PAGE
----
One of the most influential people in American culture today is a TV comic who cannot even manage to win his time slot. That is just one of the many ironies swirling around CBS late-night host David Letterman. Cool and composed, indirect and innocent, Letterman says just the opposite of what he means, boomeranging his put-downs by making them sound like grandiose compliments. In doing so he not only slams his target but also spikes phony sincerity and with it, the whole culture of Sucking Up to Get Ahead. Over the past twenty years, this brand of sarcasm has become the primary element of American dialect, and Letterman himself drew it out. No other entertainer in the modern era has had such a profound effect on the way people conduct such a basic element—conversation—of their daily lives.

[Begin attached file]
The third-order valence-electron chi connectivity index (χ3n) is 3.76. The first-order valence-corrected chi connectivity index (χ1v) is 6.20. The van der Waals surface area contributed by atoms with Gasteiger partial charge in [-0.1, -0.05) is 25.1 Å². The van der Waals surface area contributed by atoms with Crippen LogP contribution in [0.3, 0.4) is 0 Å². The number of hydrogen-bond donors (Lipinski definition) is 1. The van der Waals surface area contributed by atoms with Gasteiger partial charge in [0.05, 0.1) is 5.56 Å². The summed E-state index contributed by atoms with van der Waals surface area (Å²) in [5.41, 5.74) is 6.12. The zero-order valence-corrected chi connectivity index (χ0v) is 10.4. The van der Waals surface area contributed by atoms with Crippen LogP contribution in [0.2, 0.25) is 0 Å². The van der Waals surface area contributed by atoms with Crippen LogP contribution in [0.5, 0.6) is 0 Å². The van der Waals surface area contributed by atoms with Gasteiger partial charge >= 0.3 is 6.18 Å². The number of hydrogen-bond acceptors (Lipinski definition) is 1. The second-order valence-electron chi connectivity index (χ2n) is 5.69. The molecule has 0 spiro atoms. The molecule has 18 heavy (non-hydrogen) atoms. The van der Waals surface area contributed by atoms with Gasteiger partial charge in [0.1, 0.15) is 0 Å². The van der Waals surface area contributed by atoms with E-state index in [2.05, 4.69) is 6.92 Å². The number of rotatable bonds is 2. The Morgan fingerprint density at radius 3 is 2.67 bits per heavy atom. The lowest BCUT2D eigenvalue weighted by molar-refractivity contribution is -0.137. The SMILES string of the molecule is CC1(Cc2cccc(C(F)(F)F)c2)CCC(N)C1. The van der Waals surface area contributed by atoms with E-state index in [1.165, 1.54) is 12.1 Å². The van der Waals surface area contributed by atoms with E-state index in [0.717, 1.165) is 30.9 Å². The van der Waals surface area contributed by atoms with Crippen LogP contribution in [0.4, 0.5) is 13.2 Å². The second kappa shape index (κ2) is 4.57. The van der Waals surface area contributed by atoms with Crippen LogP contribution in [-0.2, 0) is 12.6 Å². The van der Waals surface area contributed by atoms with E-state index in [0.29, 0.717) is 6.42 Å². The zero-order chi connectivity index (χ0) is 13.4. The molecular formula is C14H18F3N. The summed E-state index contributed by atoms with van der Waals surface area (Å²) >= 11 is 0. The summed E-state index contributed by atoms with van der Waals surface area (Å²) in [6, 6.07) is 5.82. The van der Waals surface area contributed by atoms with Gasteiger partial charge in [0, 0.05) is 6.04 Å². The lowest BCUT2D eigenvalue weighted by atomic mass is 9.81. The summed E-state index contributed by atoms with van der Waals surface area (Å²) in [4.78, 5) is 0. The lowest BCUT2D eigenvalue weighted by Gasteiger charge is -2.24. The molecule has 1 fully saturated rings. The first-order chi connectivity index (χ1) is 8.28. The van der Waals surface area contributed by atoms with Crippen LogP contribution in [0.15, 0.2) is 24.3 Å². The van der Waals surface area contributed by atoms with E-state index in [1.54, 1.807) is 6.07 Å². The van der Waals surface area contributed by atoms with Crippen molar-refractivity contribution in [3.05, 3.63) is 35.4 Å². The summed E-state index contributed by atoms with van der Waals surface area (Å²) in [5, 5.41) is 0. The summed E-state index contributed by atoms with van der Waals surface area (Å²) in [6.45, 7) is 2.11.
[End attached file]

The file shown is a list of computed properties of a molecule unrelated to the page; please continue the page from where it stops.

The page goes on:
Letterman’s perhaps unintentional success in changing American culture is built on four pillars, the first of which is the polar opposite of Letterman’s act: the Baby Boomers’ humor of the 1960s and ’70s, in all its directness, anger, and confrontational glory.
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